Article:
What They’re Saying

Many New Jerseyans, famous in their time, are lost in history – until they are brought back by historians.  One such is “Billy” Hughes, of Paterson, New Jersey, who rose from impoverished Irish mill boy to Attorney, Congressman, United States Senator and Presidential advisor in the late 19th and early 20th centuries. In Made in Paterson, Daniel J. Willever has rescued the memory of the distinguished legislator, in a must read for New Jersey history buffs.

Joseph G. Bilby, author of a number of books on New Jersey history 

As a New Jersey friend of the working man, Congressman, and U.S. Senator, William Hughes pushed for important Progressive Era reforms, including labor laws and women’s suffrage.  Willever depicts Hughes’s rise from Paterson bobbin boy to Washington power broker, collaborating on key issues with President Woodrow Wilson.  Impressively researched and felicitously crafted, this biography rescues a significant New Jerseyan from the shadows.

Michael J. Birkner, Professor of History, Gettysburg College

Made in Paterson is a road trip that begins on a ship at the port of Drogheda on the Boyne River of Ireland and takes readers to the port of Liverpool, the SS Spain, the port of New York, the banks of the Passaic and all the way to the Potomac.  Hughes’s restless intellectual drive and passion for helping people in need led a promising teenage weaver to a professional lawyer whose American journey begins in Paterson, our nation’s industrial capital, to our national capital on the Potomac River.  Author Daniel J. Willever brings to life the “Horatio Alger’ version of the humble local lawyer who made a landmark decision in a labor dispute to one who was respected by national leaders in Congress, the White House, and organized labor. This book engages readers in the local history of one of the most important states of the industrial revolution in understanding the national vision of a liberal progressive democratic movement at the turn of the 20th century.

Hank Bitten, Executive Director, New Jersey Council for the Social Studies

“In an era of renewed labor struggle and class consciousness, Daniel J Willever’s “Made in Paterson: The Life and Legacy of U.S. Senator William Hughes” is a timely and important book. With labor organizing spreading from Starbucks to Trader Joe’s to Amazon, Willever tells the largely ignored but significant life of William Hughes. Born in Ireland and raised in Paterson, Hughes went from a silk weaver in Paterson’s silk mills to lawyer to U.S. Senator. In this engaging, insightful and well-written book, Willever successfully restores Hughes to his rightful place in history. As a close ally of Woodrow Wilson, Hughes played a key role in passing progressive and pro-worker legislation helping to lay the groundwork for the mass unionization and New Deal reforms of the Great Depression. The book is a reminder of the importance of electing politicians who come from the working class and continue to represent their interests as they ascend the heights of power.”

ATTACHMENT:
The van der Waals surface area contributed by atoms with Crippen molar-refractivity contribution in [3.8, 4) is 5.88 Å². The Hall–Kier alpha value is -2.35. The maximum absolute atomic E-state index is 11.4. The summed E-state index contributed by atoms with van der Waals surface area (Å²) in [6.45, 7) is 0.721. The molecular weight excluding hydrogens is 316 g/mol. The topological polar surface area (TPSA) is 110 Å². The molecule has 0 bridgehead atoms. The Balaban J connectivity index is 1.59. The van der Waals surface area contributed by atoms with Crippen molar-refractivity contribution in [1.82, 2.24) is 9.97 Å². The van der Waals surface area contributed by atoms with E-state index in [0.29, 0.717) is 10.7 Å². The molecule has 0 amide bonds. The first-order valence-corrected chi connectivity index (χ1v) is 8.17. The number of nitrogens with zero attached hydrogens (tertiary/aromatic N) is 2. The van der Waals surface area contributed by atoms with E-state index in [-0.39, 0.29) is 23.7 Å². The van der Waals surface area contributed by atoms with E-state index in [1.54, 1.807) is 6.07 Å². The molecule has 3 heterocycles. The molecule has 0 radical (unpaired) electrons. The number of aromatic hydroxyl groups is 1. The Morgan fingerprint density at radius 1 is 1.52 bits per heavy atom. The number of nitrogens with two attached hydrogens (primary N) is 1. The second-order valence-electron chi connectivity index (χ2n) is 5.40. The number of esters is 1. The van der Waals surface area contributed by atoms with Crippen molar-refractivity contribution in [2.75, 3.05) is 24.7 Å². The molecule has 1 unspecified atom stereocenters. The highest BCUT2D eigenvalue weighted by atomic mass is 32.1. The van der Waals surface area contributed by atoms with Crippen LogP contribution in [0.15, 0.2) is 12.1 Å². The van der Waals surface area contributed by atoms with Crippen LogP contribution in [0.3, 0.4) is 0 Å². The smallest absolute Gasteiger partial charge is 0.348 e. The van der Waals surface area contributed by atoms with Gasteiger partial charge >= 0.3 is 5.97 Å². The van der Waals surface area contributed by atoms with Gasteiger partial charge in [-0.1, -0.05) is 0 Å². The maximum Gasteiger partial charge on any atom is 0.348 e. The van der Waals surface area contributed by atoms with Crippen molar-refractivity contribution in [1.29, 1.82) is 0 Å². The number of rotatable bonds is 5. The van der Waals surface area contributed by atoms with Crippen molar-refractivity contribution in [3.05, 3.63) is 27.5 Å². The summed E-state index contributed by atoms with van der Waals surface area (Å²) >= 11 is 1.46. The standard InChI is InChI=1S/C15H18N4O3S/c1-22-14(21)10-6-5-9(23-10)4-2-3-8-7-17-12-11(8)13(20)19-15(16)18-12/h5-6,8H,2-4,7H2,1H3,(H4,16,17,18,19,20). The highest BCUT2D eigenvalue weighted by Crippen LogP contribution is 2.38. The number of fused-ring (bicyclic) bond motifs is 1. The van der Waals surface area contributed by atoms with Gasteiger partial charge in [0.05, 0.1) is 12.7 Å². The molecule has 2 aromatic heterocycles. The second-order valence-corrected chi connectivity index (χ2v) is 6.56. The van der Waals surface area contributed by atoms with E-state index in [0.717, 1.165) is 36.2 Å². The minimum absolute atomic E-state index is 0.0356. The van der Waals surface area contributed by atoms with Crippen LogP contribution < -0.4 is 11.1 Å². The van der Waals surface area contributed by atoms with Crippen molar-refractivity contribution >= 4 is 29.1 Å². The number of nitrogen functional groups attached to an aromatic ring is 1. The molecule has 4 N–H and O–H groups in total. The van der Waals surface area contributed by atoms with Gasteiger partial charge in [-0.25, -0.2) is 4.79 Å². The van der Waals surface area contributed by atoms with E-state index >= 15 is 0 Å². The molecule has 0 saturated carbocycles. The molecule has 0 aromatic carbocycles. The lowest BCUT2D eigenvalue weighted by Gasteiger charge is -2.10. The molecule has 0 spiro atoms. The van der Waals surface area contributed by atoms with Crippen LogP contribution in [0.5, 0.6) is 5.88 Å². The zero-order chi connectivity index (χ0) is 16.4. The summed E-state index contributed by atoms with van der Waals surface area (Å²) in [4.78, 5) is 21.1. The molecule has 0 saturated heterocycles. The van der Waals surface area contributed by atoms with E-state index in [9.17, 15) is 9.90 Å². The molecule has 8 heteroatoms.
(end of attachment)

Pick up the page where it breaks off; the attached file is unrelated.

David Colman, Professor of History, Ramapo College of New Jersey

Daniel Willever’s Made in Paterson is the best way to learn about William Hughes, who was once famous but now largely forgotten. Willever argues that Hughes was popular because he defended working people, first as a lawyer and then as a politician. Starting out as a poor Irish immigrant in Paterson, Hughes aligned himself with the American Federation of Labor and the Democratic Party. He championed the 8 hour day and opposed high tariffs. Willever does not shrink from pointing out that Hughes, the immigrant, favored restrictions on further immigration, especially from southern and eastern Europe. His monograph is concise, clearly written, thoroughly researched, evenhanded, and wonderfully illustrated. It will be of special interest to everyone who cares about New Jersey history, especially Paterson history.

Steve Golin, author of Fragile Bridge: Paterson Silk Strike, 1913 and of Women Who Invented the Sixties: Ella Baker, Jane Jacobs, Rachel Carson, and Betty Friedan.

Dan Willever has written a masterful account detailing the extraordinary career of William “Billy” Hughes, a figure that long ago receded into the shadows of the past, but has now been reclaimed from obscurity through the author’s obvious literary panache and meticulous marshaling of documentary sources. Willever contextualizes Hughes in the life of his adopted country every step of the way, from the plucky youth’s  impoverished boyhood to his arrival in the awe-inspiring chamber of the United States Senate, where he achieved renown as an impassioned champion for the rights of labor. The author gives renewed meaning to the phrase, ‘this is narrative history at its best.

Edward A. Smyk, Passaic County Historian